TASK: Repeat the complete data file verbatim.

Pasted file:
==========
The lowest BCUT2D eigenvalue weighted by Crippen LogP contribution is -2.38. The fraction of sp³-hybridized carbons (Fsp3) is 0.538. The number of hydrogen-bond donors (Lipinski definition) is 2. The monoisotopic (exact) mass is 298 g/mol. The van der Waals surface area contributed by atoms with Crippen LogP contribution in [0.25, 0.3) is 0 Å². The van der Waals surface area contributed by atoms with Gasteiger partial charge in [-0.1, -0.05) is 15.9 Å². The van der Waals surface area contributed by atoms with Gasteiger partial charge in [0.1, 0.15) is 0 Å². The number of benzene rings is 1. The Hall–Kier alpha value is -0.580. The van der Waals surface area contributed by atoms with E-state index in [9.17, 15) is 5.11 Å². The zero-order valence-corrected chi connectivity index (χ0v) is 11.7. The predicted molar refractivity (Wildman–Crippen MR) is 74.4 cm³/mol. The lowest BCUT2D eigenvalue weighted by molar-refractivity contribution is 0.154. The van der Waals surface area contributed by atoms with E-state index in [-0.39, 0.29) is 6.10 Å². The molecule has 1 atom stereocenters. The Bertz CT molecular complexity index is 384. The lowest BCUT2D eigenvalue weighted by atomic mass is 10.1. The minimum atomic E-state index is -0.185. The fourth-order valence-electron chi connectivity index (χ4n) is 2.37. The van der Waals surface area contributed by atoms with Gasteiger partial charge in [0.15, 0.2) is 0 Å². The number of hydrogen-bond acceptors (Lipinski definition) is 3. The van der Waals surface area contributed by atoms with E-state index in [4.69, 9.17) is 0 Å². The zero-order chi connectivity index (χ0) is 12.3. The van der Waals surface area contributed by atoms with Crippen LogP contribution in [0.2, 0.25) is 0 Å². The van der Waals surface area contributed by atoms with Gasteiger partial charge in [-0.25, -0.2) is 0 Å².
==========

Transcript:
The lowest BCUT2D eigenvalue weighted by Crippen LogP contribution is -2.38. The fraction of sp³-hybridized carbons (Fsp3) is 0.538. The number of hydrogen-bond donors (Lipinski definition) is 2. The monoisotopic (exact) mass is 298 g/mol. The van der Waals surface area contributed by atoms with Crippen LogP contribution in [0.25, 0.3) is 0 Å². The van der Waals surface area contributed by atoms with Gasteiger partial charge in [-0.1, -0.05) is 15.9 Å². The van der Waals surface area contributed by atoms with Gasteiger partial charge in [0.1, 0.15) is 0 Å². The number of benzene rings is 1. The Hall–Kier alpha value is -0.580. The van der Waals surface area contributed by atoms with E-state index in [9.17, 15) is 5.11 Å². The zero-order valence-corrected chi connectivity index (χ0v) is 11.7. The predicted molar refractivity (Wildman–Crippen MR) is 74.4 cm³/mol. The lowest BCUT2D eigenvalue weighted by molar-refractivity contribution is 0.154. The van der Waals surface area contributed by atoms with E-state index in [-0.39, 0.29) is 6.10 Å². The molecule has 1 atom stereocenters. The Bertz CT molecular complexity index is 384. The lowest BCUT2D eigenvalue weighted by atomic mass is 10.1. The minimum atomic E-state index is -0.185. The fourth-order valence-electron chi connectivity index (χ4n) is 2.37. The van der Waals surface area contributed by atoms with Gasteiger partial charge in [0.15, 0.2) is 0 Å². The number of hydrogen-bond acceptors (Lipinski definition) is 3. The van der Waals surface area contributed by atoms with E-state index in [4.69, 9.17) is 0 Å². The zero-order chi connectivity index (χ0) is 12.3. The van der Waals surface area contributed by atoms with Crippen LogP contribution in [0.2, 0.25) is 0 Å². The van der Waals surface area contributed by atoms with Gasteiger partial charge in [-0.25, -0.2) is 0 Å².